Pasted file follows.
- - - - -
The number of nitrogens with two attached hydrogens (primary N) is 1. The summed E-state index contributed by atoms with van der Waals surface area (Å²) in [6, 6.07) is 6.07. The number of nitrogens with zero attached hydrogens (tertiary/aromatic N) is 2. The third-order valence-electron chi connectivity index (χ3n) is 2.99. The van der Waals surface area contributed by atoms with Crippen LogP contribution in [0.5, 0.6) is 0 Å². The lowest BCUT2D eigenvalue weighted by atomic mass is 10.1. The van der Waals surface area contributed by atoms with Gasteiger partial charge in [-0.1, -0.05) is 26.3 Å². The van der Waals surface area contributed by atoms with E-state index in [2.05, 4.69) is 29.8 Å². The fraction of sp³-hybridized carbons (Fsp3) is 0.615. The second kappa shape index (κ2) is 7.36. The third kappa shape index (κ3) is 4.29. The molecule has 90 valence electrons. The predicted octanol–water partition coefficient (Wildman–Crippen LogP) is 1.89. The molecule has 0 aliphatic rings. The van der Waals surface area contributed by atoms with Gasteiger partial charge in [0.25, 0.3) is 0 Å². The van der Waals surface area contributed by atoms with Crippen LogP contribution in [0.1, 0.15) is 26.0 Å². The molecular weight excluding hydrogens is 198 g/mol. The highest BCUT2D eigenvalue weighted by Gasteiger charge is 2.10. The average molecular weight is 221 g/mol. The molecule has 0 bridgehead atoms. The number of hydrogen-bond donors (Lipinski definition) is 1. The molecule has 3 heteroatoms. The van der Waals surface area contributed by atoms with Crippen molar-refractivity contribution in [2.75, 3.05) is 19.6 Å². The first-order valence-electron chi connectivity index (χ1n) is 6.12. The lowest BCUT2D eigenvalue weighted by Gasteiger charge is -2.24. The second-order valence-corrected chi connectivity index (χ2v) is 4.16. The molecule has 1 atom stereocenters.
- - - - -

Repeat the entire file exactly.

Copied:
The number of nitrogens with two attached hydrogens (primary N) is 1. The summed E-state index contributed by atoms with van der Waals surface area (Å²) in [6, 6.07) is 6.07. The number of nitrogens with zero attached hydrogens (tertiary/aromatic N) is 2. The third-order valence-electron chi connectivity index (χ3n) is 2.99. The van der Waals surface area contributed by atoms with Crippen LogP contribution in [0.5, 0.6) is 0 Å². The lowest BCUT2D eigenvalue weighted by atomic mass is 10.1. The van der Waals surface area contributed by atoms with Gasteiger partial charge in [-0.1, -0.05) is 26.3 Å². The van der Waals surface area contributed by atoms with E-state index in [2.05, 4.69) is 29.8 Å². The fraction of sp³-hybridized carbons (Fsp3) is 0.615. The second kappa shape index (κ2) is 7.36. The third kappa shape index (κ3) is 4.29. The molecule has 90 valence electrons. The predicted octanol–water partition coefficient (Wildman–Crippen LogP) is 1.89. The molecule has 0 aliphatic rings. The van der Waals surface area contributed by atoms with Gasteiger partial charge in [0.25, 0.3) is 0 Å². The van der Waals surface area contributed by atoms with Crippen LogP contribution in [0.1, 0.15) is 26.0 Å². The molecular weight excluding hydrogens is 198 g/mol. The highest BCUT2D eigenvalue weighted by Gasteiger charge is 2.10. The average molecular weight is 221 g/mol. The molecule has 0 bridgehead atoms. The number of hydrogen-bond donors (Lipinski definition) is 1. The molecule has 3 heteroatoms. The van der Waals surface area contributed by atoms with Crippen molar-refractivity contribution in [2.75, 3.05) is 19.6 Å². The first-order valence-electron chi connectivity index (χ1n) is 6.12. The lowest BCUT2D eigenvalue weighted by Gasteiger charge is -2.24. The second-order valence-corrected chi connectivity index (χ2v) is 4.16. The molecule has 1 atom stereocenters.